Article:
The education panel of Florida’s Constitution Revision Commission will consider some of its most closely watched proposals on Friday.
A handful of them could have big school choice implications. Here’s a quick guide to the debate.
In recent years, the state Legislature has given more district schools the same freedom from state regulations that charter schools enjoy. A handful of schools are participating in a principal autonomy program in which they exchange autonomy for accountability. The Schools of Excellence program gave similar regulatory freedom to roughly the highest-performing one-fifth of public schools in the state.
A proposal by Roberto Martinez (a former state Board of Education member) would push this concept further. Entire school districts that maintain a letter grade of B or higher for three straight years would get the same exemptions that charter schools receive from state education laws. Their local school boards would remain the “governing board” of the local school system, and they would keep that freedom unless the district’s letter grade slipped below a C, or hit multiple grades below B in a three-year period.
For a little context, if the proposal took effect right now, 38 of Florida’s 67 countywide school districts, including the six largest — Miami-Dade, Broward, Palm Beach, Hillsborough, Orange and Duval — would qualify.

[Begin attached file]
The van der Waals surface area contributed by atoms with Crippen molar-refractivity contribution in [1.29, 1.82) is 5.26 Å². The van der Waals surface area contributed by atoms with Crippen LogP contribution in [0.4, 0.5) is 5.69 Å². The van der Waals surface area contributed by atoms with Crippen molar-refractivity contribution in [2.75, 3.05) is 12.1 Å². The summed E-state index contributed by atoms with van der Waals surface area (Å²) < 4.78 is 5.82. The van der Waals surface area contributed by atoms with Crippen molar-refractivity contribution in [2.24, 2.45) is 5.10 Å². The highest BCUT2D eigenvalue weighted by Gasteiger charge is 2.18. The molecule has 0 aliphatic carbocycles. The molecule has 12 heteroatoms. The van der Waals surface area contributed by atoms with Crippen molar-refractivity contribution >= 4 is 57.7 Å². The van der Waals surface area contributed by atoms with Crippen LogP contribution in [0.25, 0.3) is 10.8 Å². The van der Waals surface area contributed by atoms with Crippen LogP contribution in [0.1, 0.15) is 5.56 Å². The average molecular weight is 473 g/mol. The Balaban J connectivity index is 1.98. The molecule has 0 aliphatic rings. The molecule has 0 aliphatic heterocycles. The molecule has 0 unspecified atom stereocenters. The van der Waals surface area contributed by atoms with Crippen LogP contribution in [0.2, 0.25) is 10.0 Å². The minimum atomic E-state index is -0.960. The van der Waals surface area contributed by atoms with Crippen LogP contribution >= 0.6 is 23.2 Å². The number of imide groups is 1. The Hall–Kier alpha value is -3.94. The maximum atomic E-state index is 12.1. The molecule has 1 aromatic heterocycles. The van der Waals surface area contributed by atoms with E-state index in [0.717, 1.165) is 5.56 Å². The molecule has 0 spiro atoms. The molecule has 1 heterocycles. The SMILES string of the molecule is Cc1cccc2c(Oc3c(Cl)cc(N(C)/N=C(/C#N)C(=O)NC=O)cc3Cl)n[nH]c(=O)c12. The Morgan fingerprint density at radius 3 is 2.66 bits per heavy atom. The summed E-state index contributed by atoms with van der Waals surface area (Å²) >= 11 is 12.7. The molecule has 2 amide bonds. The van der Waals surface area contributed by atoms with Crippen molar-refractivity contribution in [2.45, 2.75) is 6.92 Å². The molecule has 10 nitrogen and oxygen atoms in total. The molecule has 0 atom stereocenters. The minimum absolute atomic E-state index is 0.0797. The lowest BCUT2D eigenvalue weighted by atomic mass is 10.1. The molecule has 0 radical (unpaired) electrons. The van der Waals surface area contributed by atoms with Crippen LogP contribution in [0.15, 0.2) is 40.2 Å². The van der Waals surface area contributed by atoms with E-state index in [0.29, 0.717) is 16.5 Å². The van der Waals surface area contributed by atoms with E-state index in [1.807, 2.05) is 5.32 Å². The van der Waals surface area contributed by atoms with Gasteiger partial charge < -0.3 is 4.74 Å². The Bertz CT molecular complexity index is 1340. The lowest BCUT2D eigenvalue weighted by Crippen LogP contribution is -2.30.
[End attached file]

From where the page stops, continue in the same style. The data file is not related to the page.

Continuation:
The proposal is certainly in line with current trends. The pendulum is swinging away from top-down regulation of public schools.
Bye, Bye Blaine Amendment?
Martinez has also proposed getting rid of the state’s restriction on public funding of religious activity. Some critics have argued the move is designed to open the door to school vouchers. But many people in the school choice movement have argued that door is open already.
A 2007 Harvard Law Review article called religion “a red herring in the voucher debate.” Future legal battles over school choice, it argued, would likely focus on educational issues, not religious ones.
That article was responding to Bush v. Holmes. In that case, the Florida Supreme Court struck down a voucher program and set a template for Florida school choice legal battles to come.
Under a proposal by Erika Donalds, the state constitution would not limit the Legislature’s authority to create educational programs. As a result, it would prevent the Holmes precedent from blocking future school choice programs.
Statewide charter school authorizer
Charter school advocates, as well as the national authorizers association, have for years argued Florida should join the likes of Louisiana, New York and Massachusetts that allow some entity other than school districts — a state university, say, or a statewide oversight board — to sponsor charter schools.
But courts have argued provisions in Florida’s constitution say only districts can authorize charters.
Donalds, who is also a member of the Collier County School Board, has proposed changing that. Under her proposal, the state constitution would explicitly allow the Legislature to create non-district charter school authorizers.
Other proposals before the panel would tackle everything from community colleges to the purpose of public education. It’ll be a debate worth watching.
Proposals approved by the full panel will ultimately make their way to the full commission, which will decide whether to place them on the 2018 ballot for voters to have the final say.